We have a much larger and more beautiful holly tree in the back yard. But it’s missing something.
No, that’s not right. The big holly tree is NOT missing anything. And that’s why it doesn’t bear much of a resemblance to my family tree as my research reveals it - because there are lots of gaps in my research.
So the poor holly tree out front is the more apt symbol. The winter before last, during Snowmageddon, the weight of the snow caused one of the three main branches to break off so that one side was left almost completely bare. It looks a bit better now, as though some of the twigs and small branches on the other two sides are trying to bend around and cover the bare branches out of modesty.
But it’s still a lopsided tree, and so is my family tree.
The Front Holly Tree, minus one branch which is flopped over and covered with snow, bottom right
The brick walls are awfully low in my family tree; there are a few really long branches, but for for many lines, “growth” stops with pretty recent ancestors. We’re not supposed to call them “brick walls,” so let’s call them “dead-end branches.”
My biggest dead-end branch is my great-grandmother Susan Elizabeth Smith Bonner Brinlee. I also have four great-great-grandparents who are dead-ends: Hiram Brinlee Senior, Emily Tarrant, George Floyd, and Jerusha Elizabeth Neely. And by the great-great-great-grandparent level, there are two more of those little stub thingies: Samuel Moore and John Finley.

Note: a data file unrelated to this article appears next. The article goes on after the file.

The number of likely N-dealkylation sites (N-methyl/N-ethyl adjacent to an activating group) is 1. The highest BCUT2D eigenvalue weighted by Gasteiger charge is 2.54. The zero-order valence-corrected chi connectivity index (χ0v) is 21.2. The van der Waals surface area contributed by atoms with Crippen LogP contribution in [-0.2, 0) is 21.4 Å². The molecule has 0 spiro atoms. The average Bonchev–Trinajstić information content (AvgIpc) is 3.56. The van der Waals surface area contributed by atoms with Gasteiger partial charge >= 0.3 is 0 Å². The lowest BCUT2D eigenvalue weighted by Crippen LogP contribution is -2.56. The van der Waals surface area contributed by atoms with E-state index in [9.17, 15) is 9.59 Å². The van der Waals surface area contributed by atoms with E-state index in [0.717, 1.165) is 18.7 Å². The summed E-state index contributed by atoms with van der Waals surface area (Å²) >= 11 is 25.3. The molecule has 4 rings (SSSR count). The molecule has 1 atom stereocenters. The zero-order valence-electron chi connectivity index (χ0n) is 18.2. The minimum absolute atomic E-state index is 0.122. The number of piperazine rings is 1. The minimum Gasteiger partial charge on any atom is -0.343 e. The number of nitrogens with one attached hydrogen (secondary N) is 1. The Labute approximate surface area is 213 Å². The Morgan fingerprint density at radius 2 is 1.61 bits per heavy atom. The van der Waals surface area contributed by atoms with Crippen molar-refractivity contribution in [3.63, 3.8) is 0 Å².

This post turns out to be not just an excuse for milking the tree metaphor for all it’s worth. The listing of dead-end branches is basically an outline for where I want to focus my research. The only family missing in this list are the Lewises. I know my gggg-grandparents in this line - William Lewis and Mary John - but I am more interested in figuring out the list of children of my great-great-great grandparents Elisha Lewis and Rosannah Dalrymple Lewis, as well as the fates of the daughters of William and Mary Lewis: Rachel, Sarah, Mary, and Leah Lewis. You could say that this is a long but skinny branch.
Add a few intriguing gggg-grandparents into the mix, and that’s my research plan for the coming years. With names like Smith, Moore, and Lewis prominent in this list, this is not going to be a piece of cake. Or, to put it in more arboreal terms, it’s going to take one heck of a green thumb to get this tree to grow right. Ever tried to prune a holly tree or clean up the holly leaves that collect on the ground? Those pointy little leaves can be really nasty. But I won’t get discouraged. I want a tall, magnificent tree, covered with a thick mantle of dark green leaves. And lots of those little red berries would be nice, too.
The Lopsided Holly Tree as it appears today
Submitted for the 110th edition of the Carnival of Genealogy, sponsored by Jasia’s Creative Gene.